Biosimilar therapeutics-what do we need to consider?

Huub Schellekens
NDT Plus 2009, 2: i27-i36
19461855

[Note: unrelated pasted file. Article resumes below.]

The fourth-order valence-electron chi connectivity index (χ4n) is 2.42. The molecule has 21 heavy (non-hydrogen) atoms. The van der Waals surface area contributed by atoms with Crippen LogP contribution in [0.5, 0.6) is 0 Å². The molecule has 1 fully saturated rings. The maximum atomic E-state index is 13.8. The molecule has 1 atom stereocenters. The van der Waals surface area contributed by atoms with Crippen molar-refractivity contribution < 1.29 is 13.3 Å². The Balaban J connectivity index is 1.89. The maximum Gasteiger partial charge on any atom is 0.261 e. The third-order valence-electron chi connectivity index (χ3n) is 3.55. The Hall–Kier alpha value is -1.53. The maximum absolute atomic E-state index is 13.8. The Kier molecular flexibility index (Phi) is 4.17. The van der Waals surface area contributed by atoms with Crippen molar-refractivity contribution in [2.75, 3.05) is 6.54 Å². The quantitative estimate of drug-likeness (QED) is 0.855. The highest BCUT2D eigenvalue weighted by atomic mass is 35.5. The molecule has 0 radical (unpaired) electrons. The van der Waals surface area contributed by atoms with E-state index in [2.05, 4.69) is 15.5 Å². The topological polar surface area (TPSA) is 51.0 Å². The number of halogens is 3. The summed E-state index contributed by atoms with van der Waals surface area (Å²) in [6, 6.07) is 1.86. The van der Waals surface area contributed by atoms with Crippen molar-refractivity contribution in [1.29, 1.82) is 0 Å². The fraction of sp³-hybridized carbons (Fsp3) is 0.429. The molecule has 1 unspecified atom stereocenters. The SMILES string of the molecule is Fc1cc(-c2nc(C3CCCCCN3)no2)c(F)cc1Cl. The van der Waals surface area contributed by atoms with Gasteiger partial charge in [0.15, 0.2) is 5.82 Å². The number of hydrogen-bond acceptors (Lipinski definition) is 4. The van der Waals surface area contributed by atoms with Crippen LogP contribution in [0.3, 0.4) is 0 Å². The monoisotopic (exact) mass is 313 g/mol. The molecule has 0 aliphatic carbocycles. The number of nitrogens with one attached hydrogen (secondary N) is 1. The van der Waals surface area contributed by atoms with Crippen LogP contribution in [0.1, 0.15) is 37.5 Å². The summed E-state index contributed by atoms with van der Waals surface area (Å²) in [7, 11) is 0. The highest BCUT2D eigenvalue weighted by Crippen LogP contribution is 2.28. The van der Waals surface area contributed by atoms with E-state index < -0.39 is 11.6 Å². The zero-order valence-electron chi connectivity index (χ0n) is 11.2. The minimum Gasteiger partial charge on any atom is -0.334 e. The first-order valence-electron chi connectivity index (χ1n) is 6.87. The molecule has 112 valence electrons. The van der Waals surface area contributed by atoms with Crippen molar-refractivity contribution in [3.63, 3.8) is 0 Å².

Patents for the first generation of approved biopharmaceuticals have either expired or are about to expire. Thus the market is opening for generic versions, referred to as 'biosimilars' (European Union) or 'follow-on protein products' (United States). Healthcare professionals need to understand the critical issues surrounding the use of biosimilars to make informed treatment decisions.The complex high-molecular-weight three-dimensional structures of biopharmaceuticals, their heterogeneity and dependence on production in living cells makes them different from classical chemical drugs. Current analytical methods cannot characterize these complex molecules sufficiently to confirm structural equivalence with reference molecules. Verification of the similarity of biosimilars to innovator biopharmaceuticals remains a key challenge. Furthermore, a critical safety issue, the immunogenicity of biopharmaceuticals, has been highlighted in recent years, confirming a need for comprehensive immunogenicity testing prior to approval and extended post-marketing surveillance.Biosimilars present a new set of challenges for regulatory authorities when compared with conventional generics. While the demonstration of a pharmacokinetic similarity is sufficient for conventional, small-molecule generic agents, a number of issues will make the approval of biosimilars more complicated. Documents recently published by the European Medicines Agency (EMEA) outlining requirements for the market approval of biosimilars provide much-needed guidance. The EMEA has approved a number of biosimilar products in a scientifically rigorous and balanced process. Outstanding issues include the interchangeability of biosimilars and innovator products, the possible need for unique naming to differentiate the various biopharmaceutical products, and more comprehensive labelling for biosimilars to include relevant clinical data.

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